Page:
HTMLGIANT / Joseph Kosuth

What’s so great about art?

Joseph Kosuth, "One and Three Chairs" (1965)

Joseph Kosuth, “One and Three Chairs” (1965)

[Update 4 October 2014: See the bottom of this post for a bit more.]

This is a response to Dianna Dragonetti’s recent post here, which is itself a response to Janey Smith’s “Fuck List,” originally published at this site. It’s also a response to the numerous comments on Dragonetti’s post. Because it seemed to me that, as of this writing, a lot of the debate over Smith’s post, and the book that’s apparently resulted from it (which I’ve not seen), has taken the form, “Is what Smith did art?” Mind you, I doubt this post will settle that debate, but I hope it provides

  1. some historical context I think relevant to Smith’s post;
  2. plus an argument why, at the end of the day, I don’t think that it really matters whether Smith was making art.

I guess I should also note, in passing, that my name was the first name on Smith’s “Fuck List” (thanks to the magic of alphabetization). Since I find myself (along with numerous others) the object of some obscure desire, perhaps I can offer a few thoughts on the subject.

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Haut or not / 40 Comments
September 17th, 2014 / 11:00 am

Experimental fiction as genre and as principle

Mothlight Cut-Up

A few years ago at Big Other I wrote a post entitled “Experimental Art as Genre and as Principle.” That distinction has been on my mind as of late, so I thought I’d revisit the argument. My basic argument then and now was that I see two different ways in which experimental art is commonly defined.

By principle I mean that the artist is committed to making art that’s different from what other artists are making—so much so that others often don’t even believe that it is art. As contemporary examples I’m fond of citing Tao Lin and Kenneth Goldsmith because I still hear people complaining that those two men aren’t real artists—that they’re somehow pulling a fast one on all their fans. (Someday I’ll explore this idea. How exactly does one perform a con via art? Perhaps it really is possible. Until then, I’ll propose that one indication of experimental art is that others disregard it as a hoax.) Tao visited my school one month ago, and after his presentation some folks there expressed concern, their brows deeply furrowed, that he was a Legitimate Artist—so this does still happen. (For evidence of Goldsmith’s supposed fakery, keep reading.)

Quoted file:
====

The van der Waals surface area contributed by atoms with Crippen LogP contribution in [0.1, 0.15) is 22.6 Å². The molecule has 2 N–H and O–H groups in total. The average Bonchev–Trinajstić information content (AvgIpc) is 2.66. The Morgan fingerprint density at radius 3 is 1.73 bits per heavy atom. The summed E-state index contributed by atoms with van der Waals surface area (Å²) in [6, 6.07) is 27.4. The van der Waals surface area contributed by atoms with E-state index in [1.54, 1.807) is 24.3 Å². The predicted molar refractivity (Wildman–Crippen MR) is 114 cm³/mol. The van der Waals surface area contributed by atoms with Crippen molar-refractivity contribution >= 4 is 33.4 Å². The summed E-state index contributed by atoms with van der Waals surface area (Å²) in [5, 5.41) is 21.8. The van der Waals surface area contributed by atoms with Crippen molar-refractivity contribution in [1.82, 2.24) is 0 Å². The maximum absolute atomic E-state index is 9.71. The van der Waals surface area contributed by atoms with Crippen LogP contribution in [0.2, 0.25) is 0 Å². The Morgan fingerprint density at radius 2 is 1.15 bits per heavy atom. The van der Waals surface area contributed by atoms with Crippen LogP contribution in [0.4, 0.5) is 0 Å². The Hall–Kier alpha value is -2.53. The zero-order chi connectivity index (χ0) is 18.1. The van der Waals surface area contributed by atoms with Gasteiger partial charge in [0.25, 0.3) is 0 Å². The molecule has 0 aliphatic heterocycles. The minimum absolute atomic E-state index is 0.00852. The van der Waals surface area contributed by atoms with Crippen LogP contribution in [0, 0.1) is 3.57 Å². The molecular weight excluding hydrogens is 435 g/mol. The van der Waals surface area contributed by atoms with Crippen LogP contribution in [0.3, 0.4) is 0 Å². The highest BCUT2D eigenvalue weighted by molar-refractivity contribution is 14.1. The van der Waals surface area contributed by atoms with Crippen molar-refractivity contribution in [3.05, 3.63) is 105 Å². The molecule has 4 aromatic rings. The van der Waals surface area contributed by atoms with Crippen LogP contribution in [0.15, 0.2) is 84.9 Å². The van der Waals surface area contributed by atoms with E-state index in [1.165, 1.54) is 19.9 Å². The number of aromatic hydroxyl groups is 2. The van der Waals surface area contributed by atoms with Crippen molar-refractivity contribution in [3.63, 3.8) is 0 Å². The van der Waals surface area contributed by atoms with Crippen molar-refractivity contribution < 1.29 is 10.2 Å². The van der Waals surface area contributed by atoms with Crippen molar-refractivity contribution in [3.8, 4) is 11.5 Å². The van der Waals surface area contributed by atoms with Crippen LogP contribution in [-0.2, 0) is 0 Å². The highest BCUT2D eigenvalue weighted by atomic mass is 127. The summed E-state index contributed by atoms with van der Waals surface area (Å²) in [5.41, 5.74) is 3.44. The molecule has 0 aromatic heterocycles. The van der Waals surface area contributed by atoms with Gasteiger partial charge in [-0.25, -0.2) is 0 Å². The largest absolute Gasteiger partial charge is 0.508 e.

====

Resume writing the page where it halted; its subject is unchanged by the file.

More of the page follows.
Eventually, I bet, the doubts regarding Lin and Goldsmith will fall by the wayside. Things change. And it’s precisely because things change that the principle of experimentation must keep moving. The avant-garde, if there is one, must stay avant.

That’s only one way of looking at it, however. Experimental art becomes genre when particular experimental techniques become canonical and widely disseminated and practiced. The experimental filmmaker Stan Brakhage, during the 1960s, affixed blades of grass and moth wings to film emulsion, and scratched the emulsion, and painted on it, then printed and projected the results. Here is one example and here is another example. And here is a third; his films are beautiful and I love them. (The image atop left hails from Mothlight.) Today, countless film students also love Brakhage’s work, and use the methods he popularized to make projects that they send off to experimental film festivals. (Or at least they did this during the 90s, when I attended such festivals; I may be out of touch.)

Those films, I’d argue, while potentially beautiful and interesting, are not necessarily experimental films. As far as the principle of experimentation goes, those students had might as well be imitating Hitchcock.

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Craft Notes / 144 Comments
April 22nd, 2013 / 8:01 am

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